I positioned her body so that she would be facing the bowl as it was backlit, and I knelt down and shot from under her in order to catch the light, because the window in that room is high. Once I had my angle locked in, I shot for about 30 seconds.
When I pulled my selected shot into Lightroom, The first thing I did was dodge the steam to make it stand out even more. This is an area where one can get carried away and go overboard. I am careful to try and keep it natural and don’t usually bring up the exposure more than about +.25 to +.50. It’s also really important to be careful at the ridge of the mug or bowl and not leave it out and create a “gap” in the steam. I also enhanced the clarity in the dodged section just a touch to highlight the tiny tendrils and swirls. You can see below, the slight difference from just doing that to the steam:
Next, I took the exposure of the overall image down by -.75. I wanted to create a darker, quieter, more solitary mood, and to enhance the focus on the steam.
Lastly, I selected a preset I love, it’s a Heck Yeah Bright pack preset I have tweaked to my own preferences. I chose it because unlike many of the popular styles that tend to flatten images a bit, these do the opposite. They take the blacks way down, the whites up, the contrast up, the shadows down, and the highlights up. These are all things you can manipulate to enhance the visibility of backlit, white, bright steam. Anything that brings up the light and the whites of the shot will help. Just again, be careful to not go overboard. Don’t blow out the steam or highlights on a face in the shot. I also added some warmth to the shot here, but kept a close eye to not let the steam veer from white to tan.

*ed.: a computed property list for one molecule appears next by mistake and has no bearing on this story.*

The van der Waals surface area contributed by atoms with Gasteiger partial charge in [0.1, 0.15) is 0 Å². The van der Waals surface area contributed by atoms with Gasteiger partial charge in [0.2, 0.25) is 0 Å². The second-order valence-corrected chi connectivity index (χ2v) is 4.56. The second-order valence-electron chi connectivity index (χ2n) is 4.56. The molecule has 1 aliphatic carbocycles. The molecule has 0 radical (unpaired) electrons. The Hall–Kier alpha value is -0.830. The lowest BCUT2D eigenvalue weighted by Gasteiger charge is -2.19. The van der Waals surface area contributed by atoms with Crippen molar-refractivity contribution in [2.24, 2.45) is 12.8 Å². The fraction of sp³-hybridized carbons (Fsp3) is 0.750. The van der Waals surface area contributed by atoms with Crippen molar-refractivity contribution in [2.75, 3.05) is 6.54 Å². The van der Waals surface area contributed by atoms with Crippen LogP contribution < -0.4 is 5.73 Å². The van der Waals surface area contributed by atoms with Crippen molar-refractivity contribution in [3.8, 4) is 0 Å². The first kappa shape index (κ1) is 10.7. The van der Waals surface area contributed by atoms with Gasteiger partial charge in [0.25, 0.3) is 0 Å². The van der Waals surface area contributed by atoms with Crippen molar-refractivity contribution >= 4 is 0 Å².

You can see that the steam here steals the show, and creates so much life and a cozy mood. It’s a great effect to play with and to enhance your skill set and storytelling abilities in your photographs, especially as we head into the colder months and holiday season.
Get Our Best Photography Tips & Workflows
Transform your photos and edits from average to awesome with our in-depth, mobile photography course. It’s jam-packed with training, ideas, and lessons that can literally transform your photography overnight.